Russell Berman and Bernie Becker at The Hill recently wrote that both Democrats and Republicans are claiming that they are defending the wellbeing of, “American families and small businesses” from the other party who is protecting corporate interests and Wall Street. There is some merit in measuring the wellbeing of families because median household income is closely correlated with individual welfare in the short run (there are bigger long-run problems due to changing family size and intra-family inequality), but there is no merit in caring about the welfare of “small businesses” at all. That is irrelevant to whether individuals are well off or not.
Americans tend to think that ‘small is beautiful‘, but In America, “small businesses” are not very small. They are officially defined by the Small Business Administration as having up to 500 employees, but even that is not a firm maximum and sometimes even larger businesses qualify as “small”. Thus, by number of employees, Facebook would have qualified as a “small business” back in early 2008 when it was already such a juggernaut that Ben Mezrich was already writing a book about it and Aaron Sorkin was already writing the screenplay for its movie, The Social Network. ¡¿Some small business.
But even if a business only has ten employees, if they are poorly paid, then who cares if the business is doing well because the owner is reaping huge profits. Almost all American slaveholders were small businesses and they were quite prosperous, but that is irrelevant for measuring the wellbeing of people in the American South. A much better measure of wellbeing is the income of the median American. That is much more important than the profits of “small business.” This is particularly true when “small businesses” include the likes of the Facebook “Accidental Billionaires” on the eve of their first movie screenplay. Talking about the wellbeing of businesses (even “small” ones) rather than people is an elitist thing to do because many “small” businesses are owned by rich elites and this measure ignores the vast majority of Americans who work for a large organization.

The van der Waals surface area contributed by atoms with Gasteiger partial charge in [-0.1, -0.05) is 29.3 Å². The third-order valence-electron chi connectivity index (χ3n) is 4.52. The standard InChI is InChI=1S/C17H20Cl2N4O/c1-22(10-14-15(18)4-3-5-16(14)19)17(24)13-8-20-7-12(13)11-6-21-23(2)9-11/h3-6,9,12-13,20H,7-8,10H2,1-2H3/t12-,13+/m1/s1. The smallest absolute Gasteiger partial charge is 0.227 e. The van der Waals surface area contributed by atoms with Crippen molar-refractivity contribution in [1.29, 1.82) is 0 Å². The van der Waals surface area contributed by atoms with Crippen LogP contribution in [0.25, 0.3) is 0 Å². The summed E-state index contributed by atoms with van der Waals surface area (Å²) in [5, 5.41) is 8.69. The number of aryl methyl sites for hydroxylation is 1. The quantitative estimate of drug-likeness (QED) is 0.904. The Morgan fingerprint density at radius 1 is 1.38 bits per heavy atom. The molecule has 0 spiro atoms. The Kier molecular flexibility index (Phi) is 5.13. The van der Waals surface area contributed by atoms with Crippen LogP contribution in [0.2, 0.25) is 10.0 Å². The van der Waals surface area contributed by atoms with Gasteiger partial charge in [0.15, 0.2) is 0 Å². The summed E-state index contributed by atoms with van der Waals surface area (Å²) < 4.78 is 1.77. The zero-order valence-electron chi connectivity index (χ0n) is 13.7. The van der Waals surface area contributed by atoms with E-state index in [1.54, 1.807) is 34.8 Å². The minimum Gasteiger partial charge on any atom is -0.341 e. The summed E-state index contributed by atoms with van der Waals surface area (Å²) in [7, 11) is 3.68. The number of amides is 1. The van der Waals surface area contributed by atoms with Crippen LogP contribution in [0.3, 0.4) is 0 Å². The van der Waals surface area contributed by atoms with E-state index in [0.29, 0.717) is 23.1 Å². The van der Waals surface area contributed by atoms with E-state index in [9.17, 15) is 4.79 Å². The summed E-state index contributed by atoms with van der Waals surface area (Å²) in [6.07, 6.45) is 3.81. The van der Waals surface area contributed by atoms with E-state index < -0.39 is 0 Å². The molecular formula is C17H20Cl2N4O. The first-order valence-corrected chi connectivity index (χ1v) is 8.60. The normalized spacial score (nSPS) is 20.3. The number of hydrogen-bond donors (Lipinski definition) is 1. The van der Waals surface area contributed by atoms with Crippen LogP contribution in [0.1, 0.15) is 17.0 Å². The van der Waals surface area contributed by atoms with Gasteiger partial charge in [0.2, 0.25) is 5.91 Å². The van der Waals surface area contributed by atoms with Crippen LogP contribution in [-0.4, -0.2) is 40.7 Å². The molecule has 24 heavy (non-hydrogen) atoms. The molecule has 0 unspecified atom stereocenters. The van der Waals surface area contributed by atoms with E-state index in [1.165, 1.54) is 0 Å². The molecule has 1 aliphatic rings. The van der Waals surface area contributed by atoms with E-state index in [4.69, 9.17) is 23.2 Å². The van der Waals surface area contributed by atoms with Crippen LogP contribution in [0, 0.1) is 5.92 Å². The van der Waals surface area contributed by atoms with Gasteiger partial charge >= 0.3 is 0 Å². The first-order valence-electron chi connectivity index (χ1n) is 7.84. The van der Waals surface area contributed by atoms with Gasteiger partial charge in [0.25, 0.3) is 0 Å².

Politicians love to lionize small businesses, because they are elitist and spend much of their time rubbing shoulders with elite business owners. Why should we valorize the wellbeing of business owners above the wellbeing of their employees? The two parties cannot be judged as to whether they help “small businesses” because we cannot define “small business” in a way that is meaningful for measuring the wellbeing of people. Given the rising GDP statistics during the last couple years, it is likely that small businesses have been pretty profitable (yea), but that has not helped the unemployed nor the median American (boo). Business welfare has been great. The problem is that American businesses have not been serving the American people as well as they usually do. The profits have not trickled down to boost wages nor employment.
That is why businesses don’t matter. People matter.